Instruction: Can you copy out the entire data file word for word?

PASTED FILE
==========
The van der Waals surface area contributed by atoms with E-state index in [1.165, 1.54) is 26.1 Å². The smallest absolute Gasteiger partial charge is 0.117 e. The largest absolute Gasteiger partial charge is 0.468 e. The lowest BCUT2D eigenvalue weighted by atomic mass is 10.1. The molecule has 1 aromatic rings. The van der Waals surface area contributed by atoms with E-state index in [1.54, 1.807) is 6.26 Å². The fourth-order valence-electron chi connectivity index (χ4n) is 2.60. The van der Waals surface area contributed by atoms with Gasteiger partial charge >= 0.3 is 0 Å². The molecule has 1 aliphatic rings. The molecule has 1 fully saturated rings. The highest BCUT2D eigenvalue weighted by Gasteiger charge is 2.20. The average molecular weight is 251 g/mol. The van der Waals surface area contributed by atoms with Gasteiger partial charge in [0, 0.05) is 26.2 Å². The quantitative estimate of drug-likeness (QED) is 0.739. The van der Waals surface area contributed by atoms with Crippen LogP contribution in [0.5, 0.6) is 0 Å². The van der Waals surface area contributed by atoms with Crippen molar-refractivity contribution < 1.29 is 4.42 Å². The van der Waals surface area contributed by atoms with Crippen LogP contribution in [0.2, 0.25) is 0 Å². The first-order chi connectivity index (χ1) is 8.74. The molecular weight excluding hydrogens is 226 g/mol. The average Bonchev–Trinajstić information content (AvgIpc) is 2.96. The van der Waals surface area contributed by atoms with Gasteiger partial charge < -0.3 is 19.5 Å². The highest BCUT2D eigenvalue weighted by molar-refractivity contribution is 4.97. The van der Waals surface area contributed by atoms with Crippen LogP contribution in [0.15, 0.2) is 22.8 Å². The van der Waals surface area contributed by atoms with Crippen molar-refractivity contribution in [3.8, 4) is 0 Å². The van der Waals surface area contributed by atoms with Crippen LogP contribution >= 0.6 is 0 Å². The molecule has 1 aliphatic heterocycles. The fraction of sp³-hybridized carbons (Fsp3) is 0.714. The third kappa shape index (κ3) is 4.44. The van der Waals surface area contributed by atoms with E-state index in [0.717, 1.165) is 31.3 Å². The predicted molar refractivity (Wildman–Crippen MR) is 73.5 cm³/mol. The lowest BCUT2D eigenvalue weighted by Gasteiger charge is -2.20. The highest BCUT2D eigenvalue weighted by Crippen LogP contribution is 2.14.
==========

The van der Waals surface area contributed by atoms with E-state index in [1.165, 1.54) is 26.1 Å². The smallest absolute Gasteiger partial charge is 0.117 e. The largest absolute Gasteiger partial charge is 0.468 e. The lowest BCUT2D eigenvalue weighted by atomic mass is 10.1. The molecule has 1 aromatic rings. The van der Waals surface area contributed by atoms with E-state index in [1.54, 1.807) is 6.26 Å². The fourth-order valence-electron chi connectivity index (χ4n) is 2.60. The van der Waals surface area contributed by atoms with Gasteiger partial charge >= 0.3 is 0 Å². The molecule has 1 aliphatic rings. The molecule has 1 fully saturated rings. The highest BCUT2D eigenvalue weighted by Gasteiger charge is 2.20. The average molecular weight is 251 g/mol. The van der Waals surface area contributed by atoms with Gasteiger partial charge in [0, 0.05) is 26.2 Å². The quantitative estimate of drug-likeness (QED) is 0.739. The van der Waals surface area contributed by atoms with Crippen LogP contribution in [0.5, 0.6) is 0 Å². The van der Waals surface area contributed by atoms with Crippen molar-refractivity contribution < 1.29 is 4.42 Å². The van der Waals surface area contributed by atoms with Crippen LogP contribution in [0.2, 0.25) is 0 Å². The first-order chi connectivity index (χ1) is 8.74. The molecular weight excluding hydrogens is 226 g/mol. The average Bonchev–Trinajstić information content (AvgIpc) is 2.96. The van der Waals surface area contributed by atoms with Gasteiger partial charge < -0.3 is 19.5 Å². The highest BCUT2D eigenvalue weighted by molar-refractivity contribution is 4.97. The van der Waals surface area contributed by atoms with Crippen LogP contribution in [0.15, 0.2) is 22.8 Å². The van der Waals surface area contributed by atoms with Crippen molar-refractivity contribution in [3.8, 4) is 0 Å². The van der Waals surface area contributed by atoms with Crippen LogP contribution >= 0.6 is 0 Å². The molecule has 1 aliphatic heterocycles. The fraction of sp³-hybridized carbons (Fsp3) is 0.714. The third kappa shape index (κ3) is 4.44. The van der Waals surface area contributed by atoms with E-state index in [0.717, 1.165) is 31.3 Å². The predicted molar refractivity (Wildman–Crippen MR) is 73.5 cm³/mol. The lowest BCUT2D eigenvalue weighted by Gasteiger charge is -2.20. The highest BCUT2D eigenvalue weighted by Crippen LogP contribution is 2.14.